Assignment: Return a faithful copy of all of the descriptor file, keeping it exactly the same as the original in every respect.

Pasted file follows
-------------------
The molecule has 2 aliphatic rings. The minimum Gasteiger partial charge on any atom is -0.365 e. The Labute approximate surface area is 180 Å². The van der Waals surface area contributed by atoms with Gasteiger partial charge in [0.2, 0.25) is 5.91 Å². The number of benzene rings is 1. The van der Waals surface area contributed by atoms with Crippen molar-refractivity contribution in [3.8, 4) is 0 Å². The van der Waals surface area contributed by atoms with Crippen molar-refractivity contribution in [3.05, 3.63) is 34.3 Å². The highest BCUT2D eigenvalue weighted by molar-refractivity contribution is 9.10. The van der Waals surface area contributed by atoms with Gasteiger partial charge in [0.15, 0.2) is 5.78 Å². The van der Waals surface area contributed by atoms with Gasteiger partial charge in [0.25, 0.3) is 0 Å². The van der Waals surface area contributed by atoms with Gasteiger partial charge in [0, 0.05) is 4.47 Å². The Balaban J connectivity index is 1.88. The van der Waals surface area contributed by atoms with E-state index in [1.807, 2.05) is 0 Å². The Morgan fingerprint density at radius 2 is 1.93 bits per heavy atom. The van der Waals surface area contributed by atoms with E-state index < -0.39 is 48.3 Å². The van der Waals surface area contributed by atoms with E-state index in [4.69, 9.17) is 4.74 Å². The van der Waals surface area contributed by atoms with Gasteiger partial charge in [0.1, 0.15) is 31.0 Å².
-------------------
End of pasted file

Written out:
The molecule has 2 aliphatic rings. The minimum Gasteiger partial charge on any atom is -0.365 e. The Labute approximate surface area is 180 Å². The van der Waals surface area contributed by atoms with Gasteiger partial charge in [0.2, 0.25) is 5.91 Å². The number of benzene rings is 1. The van der Waals surface area contributed by atoms with Crippen molar-refractivity contribution in [3.8, 4) is 0 Å². The van der Waals surface area contributed by atoms with Crippen molar-refractivity contribution in [3.05, 3.63) is 34.3 Å². The highest BCUT2D eigenvalue weighted by molar-refractivity contribution is 9.10. The van der Waals surface area contributed by atoms with Gasteiger partial charge in [0.15, 0.2) is 5.78 Å². The van der Waals surface area contributed by atoms with Gasteiger partial charge in [0.25, 0.3) is 0 Å². The van der Waals surface area contributed by atoms with Gasteiger partial charge in [0, 0.05) is 4.47 Å². The Balaban J connectivity index is 1.88. The van der Waals surface area contributed by atoms with E-state index in [1.807, 2.05) is 0 Å². The Morgan fingerprint density at radius 2 is 1.93 bits per heavy atom. The van der Waals surface area contributed by atoms with E-state index < -0.39 is 48.3 Å². The van der Waals surface area contributed by atoms with E-state index in [4.69, 9.17) is 4.74 Å². The van der Waals surface area contributed by atoms with Gasteiger partial charge in [0.1, 0.15) is 31.0 Å².